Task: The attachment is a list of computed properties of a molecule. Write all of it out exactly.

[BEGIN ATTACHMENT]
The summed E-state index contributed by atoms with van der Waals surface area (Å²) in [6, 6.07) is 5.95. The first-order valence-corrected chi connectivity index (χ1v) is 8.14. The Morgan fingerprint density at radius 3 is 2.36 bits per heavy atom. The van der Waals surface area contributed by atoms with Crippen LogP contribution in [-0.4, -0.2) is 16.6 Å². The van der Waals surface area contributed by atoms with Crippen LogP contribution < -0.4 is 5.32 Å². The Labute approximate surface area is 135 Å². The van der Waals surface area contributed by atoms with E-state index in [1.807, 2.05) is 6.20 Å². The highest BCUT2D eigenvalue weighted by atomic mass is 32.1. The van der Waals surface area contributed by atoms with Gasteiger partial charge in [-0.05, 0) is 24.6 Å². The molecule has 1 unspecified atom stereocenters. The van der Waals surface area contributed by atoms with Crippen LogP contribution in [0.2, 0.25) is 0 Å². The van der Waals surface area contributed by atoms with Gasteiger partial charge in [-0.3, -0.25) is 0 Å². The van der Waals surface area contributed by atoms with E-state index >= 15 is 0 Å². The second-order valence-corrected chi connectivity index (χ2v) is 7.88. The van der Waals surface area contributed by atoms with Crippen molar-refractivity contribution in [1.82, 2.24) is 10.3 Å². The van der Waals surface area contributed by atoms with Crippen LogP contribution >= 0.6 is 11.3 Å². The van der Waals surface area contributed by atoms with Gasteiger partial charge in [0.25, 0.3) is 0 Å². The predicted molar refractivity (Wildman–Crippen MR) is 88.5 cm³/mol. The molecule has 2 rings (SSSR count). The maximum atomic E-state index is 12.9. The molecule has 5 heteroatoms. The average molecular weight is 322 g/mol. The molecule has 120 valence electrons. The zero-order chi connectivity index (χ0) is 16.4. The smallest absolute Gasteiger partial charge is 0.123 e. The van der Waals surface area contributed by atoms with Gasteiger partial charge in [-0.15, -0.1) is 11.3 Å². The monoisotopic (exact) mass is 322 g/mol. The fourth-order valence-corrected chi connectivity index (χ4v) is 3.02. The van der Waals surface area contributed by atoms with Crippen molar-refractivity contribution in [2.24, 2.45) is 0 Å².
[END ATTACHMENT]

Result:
The summed E-state index contributed by atoms with van der Waals surface area (Å²) in [6, 6.07) is 5.95. The first-order valence-corrected chi connectivity index (χ1v) is 8.14. The Morgan fingerprint density at radius 3 is 2.36 bits per heavy atom. The van der Waals surface area contributed by atoms with Crippen LogP contribution in [-0.4, -0.2) is 16.6 Å². The van der Waals surface area contributed by atoms with Crippen LogP contribution < -0.4 is 5.32 Å². The Labute approximate surface area is 135 Å². The van der Waals surface area contributed by atoms with E-state index in [1.807, 2.05) is 6.20 Å². The highest BCUT2D eigenvalue weighted by atomic mass is 32.1. The van der Waals surface area contributed by atoms with Gasteiger partial charge in [-0.05, 0) is 24.6 Å². The molecule has 1 unspecified atom stereocenters. The van der Waals surface area contributed by atoms with Crippen LogP contribution in [0.2, 0.25) is 0 Å². The van der Waals surface area contributed by atoms with Gasteiger partial charge in [-0.3, -0.25) is 0 Å². The van der Waals surface area contributed by atoms with E-state index >= 15 is 0 Å². The second-order valence-corrected chi connectivity index (χ2v) is 7.88. The van der Waals surface area contributed by atoms with Crippen molar-refractivity contribution in [1.82, 2.24) is 10.3 Å². The van der Waals surface area contributed by atoms with Crippen LogP contribution >= 0.6 is 11.3 Å². The van der Waals surface area contributed by atoms with Gasteiger partial charge in [0.25, 0.3) is 0 Å². The predicted molar refractivity (Wildman–Crippen MR) is 88.5 cm³/mol. The molecule has 2 rings (SSSR count). The maximum atomic E-state index is 12.9. The molecule has 5 heteroatoms. The average molecular weight is 322 g/mol. The molecule has 120 valence electrons. The zero-order chi connectivity index (χ0) is 16.4. The smallest absolute Gasteiger partial charge is 0.123 e. The van der Waals surface area contributed by atoms with Gasteiger partial charge in [-0.15, -0.1) is 11.3 Å². The monoisotopic (exact) mass is 322 g/mol. The fourth-order valence-corrected chi connectivity index (χ4v) is 3.02. The van der Waals surface area contributed by atoms with Crippen molar-refractivity contribution in [2.24, 2.45) is 0 Å².